Thursday, December 31, 2015

45 YEARS

What made Andrew Haigh's previous film - the wonderfully low-key Weekend - so engaging was the way it used the texture of traditional British realist filmmaking to weave an entirely impressionistic, delicate web of emotions. For his next trick, Mr. Haigh again deploys his exquisite touch in portraying feelings on screen, in adapting a short story from writer David Constantine about a long-married couple celebrating their 45th anniversary together.

     When an unexpected letter drops in the Mercers' mailbox, neither the frail Geoff (Tom Courtenay) nor the steadfast Kate (Charlotte Rampling) have an inkling of the time bomb inside: the news that the body of a former girlfriend of Geoff's, lost in a hiking accident before he and Kate even met, has been found in the Alpine glacier where she disappeared. A memory that predates their very meeting suddenly becomes invested with the power to colour the 45 years that have elapsed since Kate and Geoff met. Mr. Haigh elegantly and sparsely trains his camera on his two wonderful actors, in close-held but never intrusive long takes, and he lets them inhabit the kaleidoscope of emotions that suddenly invade a marriage that has entered its twilight years of companionship and habit. As in Weekend, you can't really say that much happens in 45 Years. The world outside goes on unchanged; it's what inside that shifts, only apparently imperceptibly, but with devastating consequences.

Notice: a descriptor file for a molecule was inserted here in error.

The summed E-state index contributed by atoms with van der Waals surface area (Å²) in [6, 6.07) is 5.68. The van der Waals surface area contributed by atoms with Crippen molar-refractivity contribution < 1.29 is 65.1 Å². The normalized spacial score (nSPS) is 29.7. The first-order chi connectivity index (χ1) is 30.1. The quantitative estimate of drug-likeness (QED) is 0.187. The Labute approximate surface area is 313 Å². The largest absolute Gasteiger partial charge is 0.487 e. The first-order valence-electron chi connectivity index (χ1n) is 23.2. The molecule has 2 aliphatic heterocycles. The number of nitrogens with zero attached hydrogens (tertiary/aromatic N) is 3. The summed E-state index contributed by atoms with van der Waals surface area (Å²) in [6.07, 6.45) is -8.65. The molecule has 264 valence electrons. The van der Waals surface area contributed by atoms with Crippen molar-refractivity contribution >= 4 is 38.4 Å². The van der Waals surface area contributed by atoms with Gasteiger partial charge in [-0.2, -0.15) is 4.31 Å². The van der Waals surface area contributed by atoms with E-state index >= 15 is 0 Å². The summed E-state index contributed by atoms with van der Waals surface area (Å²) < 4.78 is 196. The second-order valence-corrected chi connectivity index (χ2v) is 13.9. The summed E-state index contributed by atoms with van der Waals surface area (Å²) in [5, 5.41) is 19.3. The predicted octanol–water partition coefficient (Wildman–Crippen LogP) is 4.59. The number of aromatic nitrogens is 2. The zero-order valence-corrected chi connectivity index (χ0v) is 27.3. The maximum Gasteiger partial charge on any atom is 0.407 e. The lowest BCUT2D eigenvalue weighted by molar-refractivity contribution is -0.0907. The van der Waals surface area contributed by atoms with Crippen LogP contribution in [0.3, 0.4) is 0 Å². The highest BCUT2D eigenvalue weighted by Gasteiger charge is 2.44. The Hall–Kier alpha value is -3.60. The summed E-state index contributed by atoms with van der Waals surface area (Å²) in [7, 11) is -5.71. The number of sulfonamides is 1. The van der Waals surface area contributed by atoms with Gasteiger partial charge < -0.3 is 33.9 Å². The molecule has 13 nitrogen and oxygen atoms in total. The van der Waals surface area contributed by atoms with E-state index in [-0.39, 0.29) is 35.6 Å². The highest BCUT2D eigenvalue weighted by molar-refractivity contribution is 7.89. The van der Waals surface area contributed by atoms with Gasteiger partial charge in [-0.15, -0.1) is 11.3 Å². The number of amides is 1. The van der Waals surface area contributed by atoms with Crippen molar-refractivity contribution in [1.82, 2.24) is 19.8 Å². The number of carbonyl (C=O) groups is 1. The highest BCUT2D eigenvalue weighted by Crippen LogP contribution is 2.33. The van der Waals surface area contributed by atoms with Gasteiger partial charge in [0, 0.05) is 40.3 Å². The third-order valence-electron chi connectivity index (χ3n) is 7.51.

While Mr. Courtenay is as reliable as ever as Geoff, the more discreet nature of his role allows Ms. Rampling to effectively run off with the film, with a performance of stupendously quiet power, enhanced by Mr. Haigh's attentively fluid camera. 45 Years is a small-scale chamber piece, but as so many of those, it seems to contain whole universes inside, and is the perfect next step for this incredibly self-assured young director.

45 YEARS
UK, 2014, 91 minutes
Starring Charlotte Rampling, Tom Courtenay, Geraldine James, Dolly Wells, David Sibley
Directed and written by Andrew Haigh; based on the short story "In Another Country" by David Constantine; cinematographer Lol Crawley; production designer Sarah Finlay; costume designer Suzie Harman; film editor Jonathan Alberts; produced by Tristan Goligher; a production from The Bureau Film Company presented by Filmfour and The British Film Institute in association with Creative England
Screened December 9th, 2015, Lisbon


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